| March 6, 2022
I never liked the show, “Cats.”
Critics never liked the show, “Cats.”
More than 73 million people have bought tickets to the show, “Cats.” And even if just half of them liked it and one-quarter loved it, that’s over 36 million people who will enjoy this movie.
Tom Hooper and co-writer Lee Hall didn’t transform the show. They made a movie with cinematic skills and recreated the show. Cats.
It is one of the saddest things in film criticism when critics decided that pissing on something is more cool — or hip, if you will — than actually reviewing what the movie is.
It’s fucking CATS!!!
I don’t know what “jellicle” means. I don’t care.
I don’t care about Jason Derulo’s schlong. But I was fascinated by the amount of digital work and costume choices to eliminate any human sex parts in a film where everyone under 45 is wearing skintight costumes. (They also made some butts rounder and more dramatic.)
I am not the audience for this movie. Not in the least. I love the theater. I never come late. But I still have anxiety about going to see anything in the Winter Garden Theater on Broadway because “Cats” was there for so long.
But my lord… it’s “Cats.” “Midnight… all the kitties are sleeeeeeeping.”
I feel a bit like this about the hatred that showed up for Charlie’s Angels. I mean… come on. It’s Charlie’s Angels!
I am going to recommend Cats on Rotten Tomatoes because if you like Cats: The Show you are going to like or love Cats The Motion Picture.
And I have news for you… I still get shit from lazy thinkers about The Phantom of the Opera (which was my frontrunner for a week before I was the first and only person for weeks to call Million Dollar Baby the likely winner). I would not see that show on stage. I have never seen that show on stage. But I thought Joel Schumacher made the gay soap opera that it was rather nicely and way beyond my expectations and I thought both Emmy Rossum and Gerard Butler acquitted themselves quite well. I never said I loved the movie. I didn’t. And I misjudged how the negativity would affect Academy voters (and that they really didn’t want more movie musicals). But the movie did $155 million worldwide. 33% Tomatometer. 84% Audience Score.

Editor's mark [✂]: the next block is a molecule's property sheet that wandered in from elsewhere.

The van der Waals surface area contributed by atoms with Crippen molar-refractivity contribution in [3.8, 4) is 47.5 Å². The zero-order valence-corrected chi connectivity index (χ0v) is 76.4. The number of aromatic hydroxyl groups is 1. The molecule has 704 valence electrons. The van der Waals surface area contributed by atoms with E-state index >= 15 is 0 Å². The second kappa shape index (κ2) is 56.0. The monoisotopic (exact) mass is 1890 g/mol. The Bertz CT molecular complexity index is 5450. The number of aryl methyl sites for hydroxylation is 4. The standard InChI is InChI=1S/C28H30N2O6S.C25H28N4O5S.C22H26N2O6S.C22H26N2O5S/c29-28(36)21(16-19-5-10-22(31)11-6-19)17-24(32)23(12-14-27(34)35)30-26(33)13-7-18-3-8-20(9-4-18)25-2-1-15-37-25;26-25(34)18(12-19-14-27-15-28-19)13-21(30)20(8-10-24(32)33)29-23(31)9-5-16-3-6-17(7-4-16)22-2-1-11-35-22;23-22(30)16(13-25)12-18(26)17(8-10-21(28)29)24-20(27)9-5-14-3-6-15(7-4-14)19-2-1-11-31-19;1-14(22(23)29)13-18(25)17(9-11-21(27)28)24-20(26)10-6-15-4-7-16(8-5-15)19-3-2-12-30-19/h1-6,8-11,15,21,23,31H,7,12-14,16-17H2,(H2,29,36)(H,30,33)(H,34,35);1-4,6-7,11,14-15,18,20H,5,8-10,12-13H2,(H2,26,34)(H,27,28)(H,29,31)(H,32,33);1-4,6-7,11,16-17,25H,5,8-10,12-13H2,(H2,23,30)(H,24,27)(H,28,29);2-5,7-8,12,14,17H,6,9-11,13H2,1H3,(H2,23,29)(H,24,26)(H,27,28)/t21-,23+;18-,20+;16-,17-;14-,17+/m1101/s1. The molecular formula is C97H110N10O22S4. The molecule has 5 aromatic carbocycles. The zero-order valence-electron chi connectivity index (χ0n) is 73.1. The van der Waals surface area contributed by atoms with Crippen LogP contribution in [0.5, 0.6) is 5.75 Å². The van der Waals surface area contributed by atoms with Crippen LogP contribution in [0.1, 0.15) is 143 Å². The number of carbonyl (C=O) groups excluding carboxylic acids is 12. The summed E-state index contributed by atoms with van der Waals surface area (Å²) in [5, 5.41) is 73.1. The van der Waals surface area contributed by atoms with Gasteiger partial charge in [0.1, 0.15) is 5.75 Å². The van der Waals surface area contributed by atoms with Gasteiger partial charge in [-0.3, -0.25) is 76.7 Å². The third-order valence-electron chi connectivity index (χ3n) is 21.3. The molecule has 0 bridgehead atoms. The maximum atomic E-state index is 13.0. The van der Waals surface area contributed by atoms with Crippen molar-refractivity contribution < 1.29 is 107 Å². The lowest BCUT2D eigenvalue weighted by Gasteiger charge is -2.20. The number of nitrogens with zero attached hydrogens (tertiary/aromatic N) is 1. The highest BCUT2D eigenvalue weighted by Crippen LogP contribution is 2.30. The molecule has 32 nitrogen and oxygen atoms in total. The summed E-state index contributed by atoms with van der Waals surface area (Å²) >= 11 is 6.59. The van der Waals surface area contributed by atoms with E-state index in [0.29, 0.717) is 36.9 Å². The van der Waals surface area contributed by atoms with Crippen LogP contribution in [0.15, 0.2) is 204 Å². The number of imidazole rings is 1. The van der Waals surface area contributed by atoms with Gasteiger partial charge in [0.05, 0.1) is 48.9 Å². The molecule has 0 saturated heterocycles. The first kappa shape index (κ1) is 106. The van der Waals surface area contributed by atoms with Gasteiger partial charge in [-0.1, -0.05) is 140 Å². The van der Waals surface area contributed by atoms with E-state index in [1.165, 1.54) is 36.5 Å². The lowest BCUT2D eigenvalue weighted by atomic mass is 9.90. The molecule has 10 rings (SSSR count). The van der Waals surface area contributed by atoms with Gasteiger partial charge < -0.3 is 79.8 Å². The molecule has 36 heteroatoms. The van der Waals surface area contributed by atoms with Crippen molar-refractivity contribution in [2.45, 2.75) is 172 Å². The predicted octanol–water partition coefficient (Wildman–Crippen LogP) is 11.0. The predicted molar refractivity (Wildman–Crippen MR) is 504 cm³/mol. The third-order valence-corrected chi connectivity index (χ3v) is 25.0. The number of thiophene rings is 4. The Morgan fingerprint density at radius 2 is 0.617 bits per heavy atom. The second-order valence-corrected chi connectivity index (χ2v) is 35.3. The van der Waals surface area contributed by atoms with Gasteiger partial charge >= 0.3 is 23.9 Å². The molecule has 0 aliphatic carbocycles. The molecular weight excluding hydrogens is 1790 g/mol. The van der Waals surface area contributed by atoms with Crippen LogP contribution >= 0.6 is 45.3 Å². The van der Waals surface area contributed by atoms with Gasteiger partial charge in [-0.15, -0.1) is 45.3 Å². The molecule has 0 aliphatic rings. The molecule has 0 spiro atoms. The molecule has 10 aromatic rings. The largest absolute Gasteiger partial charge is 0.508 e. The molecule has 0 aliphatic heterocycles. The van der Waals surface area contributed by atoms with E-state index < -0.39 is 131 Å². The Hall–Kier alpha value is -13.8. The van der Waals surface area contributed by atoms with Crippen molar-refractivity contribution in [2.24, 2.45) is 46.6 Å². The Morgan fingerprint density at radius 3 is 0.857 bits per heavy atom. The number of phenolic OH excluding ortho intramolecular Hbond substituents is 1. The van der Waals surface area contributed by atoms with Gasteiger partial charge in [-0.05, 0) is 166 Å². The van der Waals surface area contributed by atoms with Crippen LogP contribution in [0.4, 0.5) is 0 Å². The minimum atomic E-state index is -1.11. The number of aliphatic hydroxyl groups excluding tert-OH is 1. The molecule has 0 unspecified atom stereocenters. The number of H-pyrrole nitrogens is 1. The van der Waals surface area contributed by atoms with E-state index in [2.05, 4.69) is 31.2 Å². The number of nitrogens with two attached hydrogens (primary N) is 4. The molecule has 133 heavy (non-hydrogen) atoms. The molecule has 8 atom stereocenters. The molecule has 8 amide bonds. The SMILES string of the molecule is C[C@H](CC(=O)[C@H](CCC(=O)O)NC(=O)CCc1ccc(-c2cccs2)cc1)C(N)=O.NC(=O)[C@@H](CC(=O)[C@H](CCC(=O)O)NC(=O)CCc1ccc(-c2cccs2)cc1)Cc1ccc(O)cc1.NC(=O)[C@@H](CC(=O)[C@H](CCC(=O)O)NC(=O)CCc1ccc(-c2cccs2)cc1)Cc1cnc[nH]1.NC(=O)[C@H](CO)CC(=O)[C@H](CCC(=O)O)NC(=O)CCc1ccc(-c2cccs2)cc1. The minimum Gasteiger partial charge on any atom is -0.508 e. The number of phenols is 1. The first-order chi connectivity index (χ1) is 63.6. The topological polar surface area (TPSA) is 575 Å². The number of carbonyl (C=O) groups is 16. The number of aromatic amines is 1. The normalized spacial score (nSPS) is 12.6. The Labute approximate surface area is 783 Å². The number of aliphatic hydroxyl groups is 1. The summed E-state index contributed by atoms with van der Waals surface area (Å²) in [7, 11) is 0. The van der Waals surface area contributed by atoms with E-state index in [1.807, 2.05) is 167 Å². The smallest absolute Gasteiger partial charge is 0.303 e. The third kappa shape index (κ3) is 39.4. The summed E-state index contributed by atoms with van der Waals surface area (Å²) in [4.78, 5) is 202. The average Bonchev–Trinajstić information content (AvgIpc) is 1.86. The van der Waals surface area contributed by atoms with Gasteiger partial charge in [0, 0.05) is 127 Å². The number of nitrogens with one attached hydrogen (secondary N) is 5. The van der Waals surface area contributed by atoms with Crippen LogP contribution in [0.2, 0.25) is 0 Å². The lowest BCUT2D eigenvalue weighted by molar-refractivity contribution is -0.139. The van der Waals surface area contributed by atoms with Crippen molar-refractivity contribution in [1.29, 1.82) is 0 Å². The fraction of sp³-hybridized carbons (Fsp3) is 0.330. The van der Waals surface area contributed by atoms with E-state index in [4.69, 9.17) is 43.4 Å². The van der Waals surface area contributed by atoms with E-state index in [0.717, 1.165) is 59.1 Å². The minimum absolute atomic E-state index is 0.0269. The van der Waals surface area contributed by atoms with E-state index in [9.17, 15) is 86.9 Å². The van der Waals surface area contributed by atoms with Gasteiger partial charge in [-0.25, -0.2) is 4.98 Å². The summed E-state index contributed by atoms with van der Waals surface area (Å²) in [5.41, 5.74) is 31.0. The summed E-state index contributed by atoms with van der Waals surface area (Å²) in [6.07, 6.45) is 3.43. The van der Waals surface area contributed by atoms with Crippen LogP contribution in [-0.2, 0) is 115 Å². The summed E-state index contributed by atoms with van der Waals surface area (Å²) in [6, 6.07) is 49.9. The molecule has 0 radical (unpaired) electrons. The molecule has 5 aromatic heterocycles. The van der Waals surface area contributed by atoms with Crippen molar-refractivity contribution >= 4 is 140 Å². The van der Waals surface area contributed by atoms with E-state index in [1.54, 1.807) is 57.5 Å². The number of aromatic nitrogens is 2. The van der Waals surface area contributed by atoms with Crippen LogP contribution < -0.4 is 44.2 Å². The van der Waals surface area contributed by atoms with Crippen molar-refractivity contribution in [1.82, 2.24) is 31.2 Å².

I expect much the same for Cats.
It isn’t for me. It isn’t for film critics. But it is what it is.
| March 6, 2022
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| January 24, 2022
May 1, 2022
"Netflix, the great disrupter whose algorithms and direct-to-consumer platform have forced powerful media incumbents to rethink their economic models, now seems to need a big strategy change itself. It got me thinking about the simple idea that my film and TV production company Blumhouse is built on: If you give artists a lot of creative freedom and a little money upfront but a big stake in the movie’s or TV show’s commercial success, more often than not the result will be both commercial (the filmmakers are incentivized to make films that will resonate with audiences) and artistically interesting (creative freedom!). This approach has yielded movies as varied as Get Out (made for $4.5 million, with worldwide box office receipts of more than $250 million), Whiplash (made for $3.3 million, winner of three Academy Awards), The Invisible Man (made for $7 million, earned more than $140 million) and Paranormal Activity (made for $15,000, grossed more than $190 million).From the beginning, the most important strategy I used to persuade artists to work with me was to make radically transparent deals: We usually paid the artists (“participants” in Hollywood lingo) the absolute minimum allowable by union contracts upfront, with the promise of healthy bonuses based on actual box office results—instead of the opaque 'percentage points' that artists are usually offered. Anyone can see box office results immediately, so creators don’t quarrel with the payouts. In fact, when it comes time for an artist to collect a bonus based on box office receipts, I email a video clip of myself dropping the check off at FedEx to the recipient."
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